It’s been lost under the sea for eighty five years – but now it’s been found.
A chance catch by a South Australian fisherman has confirmed that a species of fish first identified 85 years ago – but not seen by scientists since – has been rediscovered in the Great Australian Bight.
CSIRO marine scientists have identified the ‘lost’ species as a giant roughy or giant sawbelly (Hoplostethus gigas), first recorded in 1914 after a fisheries survey in the Bight by fisheries scientist, Dr Harald Dannevig.
"This is good news about a species that hasn’t been seen in a long time" said Dr Peter Last.
Dr Last, a taxonomist, who is co-authoring a CSIRO identification guide for edible Australian fish species – the Australian Seafood Handbook which will be published later this year.
Funded by the Fisheries Research and Development Corporation and CSIRO, the Australian Seafood Handbook will be published later this year.
Dr Last had been in Port Adelaide photographing and recording commercial species coming off Great Australian Bight trawlers, and had been speaking with fishermen, industry managers and processors about species on the Handbook ‘wanted’ list.
At the same time, Port Adelaide trawlerman Tim Parsons and skipper of the Noble Pearl, a Raptis and Sons vessel, had been sorting his catch and had put aside a selection of fish including the giant roughy and the similar Darwins roughy, distinct because of their pink bodies.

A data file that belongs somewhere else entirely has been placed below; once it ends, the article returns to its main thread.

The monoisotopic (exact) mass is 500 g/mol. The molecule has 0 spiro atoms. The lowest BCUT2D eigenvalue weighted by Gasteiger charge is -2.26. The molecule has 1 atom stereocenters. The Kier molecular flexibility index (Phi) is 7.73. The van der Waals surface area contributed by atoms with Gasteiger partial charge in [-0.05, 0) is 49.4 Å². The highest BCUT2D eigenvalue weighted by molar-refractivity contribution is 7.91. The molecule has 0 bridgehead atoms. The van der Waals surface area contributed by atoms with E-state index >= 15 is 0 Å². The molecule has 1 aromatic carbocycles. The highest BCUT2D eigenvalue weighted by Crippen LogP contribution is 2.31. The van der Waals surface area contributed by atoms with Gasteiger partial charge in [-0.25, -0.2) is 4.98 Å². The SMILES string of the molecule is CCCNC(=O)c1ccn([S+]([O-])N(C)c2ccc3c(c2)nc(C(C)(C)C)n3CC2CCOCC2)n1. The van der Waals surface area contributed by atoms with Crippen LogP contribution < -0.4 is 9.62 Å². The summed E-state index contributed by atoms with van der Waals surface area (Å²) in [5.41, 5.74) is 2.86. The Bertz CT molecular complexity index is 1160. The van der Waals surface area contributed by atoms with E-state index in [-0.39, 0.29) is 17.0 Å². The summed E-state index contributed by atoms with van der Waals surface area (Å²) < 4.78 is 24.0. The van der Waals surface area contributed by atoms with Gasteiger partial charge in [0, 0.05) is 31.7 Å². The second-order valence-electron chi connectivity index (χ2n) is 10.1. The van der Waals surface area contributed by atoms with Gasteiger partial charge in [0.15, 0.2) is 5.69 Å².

"Several roughy species are caught from time to time off southern Australia. So given the substantial survey and commercial fishing effort in the last few decades, the absence of this species in catches had remained a mystery," Dr Last said.
"That day I’d given Raptis Vessel Manager Craig McDowall Dannevig’s description of the fish, then minutes later he called me over and said: ‘How about these?’
"There they were – the fish Dannevig had discovered some 84 years earlier", Dr Last said.
At the time of the original finding, Dr Dannevig was Commonwealth Director of Fisheries and subsequently was referred to as the father of Australian fisheries research. Dannevig gave the specimens to an ichthyologist, McCulloch, who made a full recording of the species including an illustration. The same year Dannevig and 20 others aboard Australia’s first fisheries research vessel, the 335 ton steamer Endeavour, lost their lives in a gale while returning from a voyage to Macquarie Island.
Dr Last said the finding by Tim Parsons was important because it confirmed that this roughy still existed but probably has a very restricted distribution. The fish had been caught in a trawl in water between 180 metres and 350 metres deep in the same general location as Dannevig’s 1914 trawl.
Dr Last said that because no other giant roughys had been located until last year’s landing, it is likely the species is one of a small suite of animals found in the deep central part of the Great Australian Bight which is lightly fished or not fished at all. It is also likely to live on or close to ‘rough’ bottom where it has avoided trawling.
He said scientists – working closely with commercial fishermen – were strategically sampling the deep oceans and coasts to build the profile of Australia’s marine biodiversity.
"In the past 30 years scientists have identified an additional 2,000 species of Australian fish," he said.
Dr Last said the reasons for such diversity could be traced in part to the ancient separation of the continents and water temperatures with species being isolated off the evolving Australian east, west and south coasts.
"That ultimately left some species confined to the Great Australian Bight and this giant roughy is one of them," he said.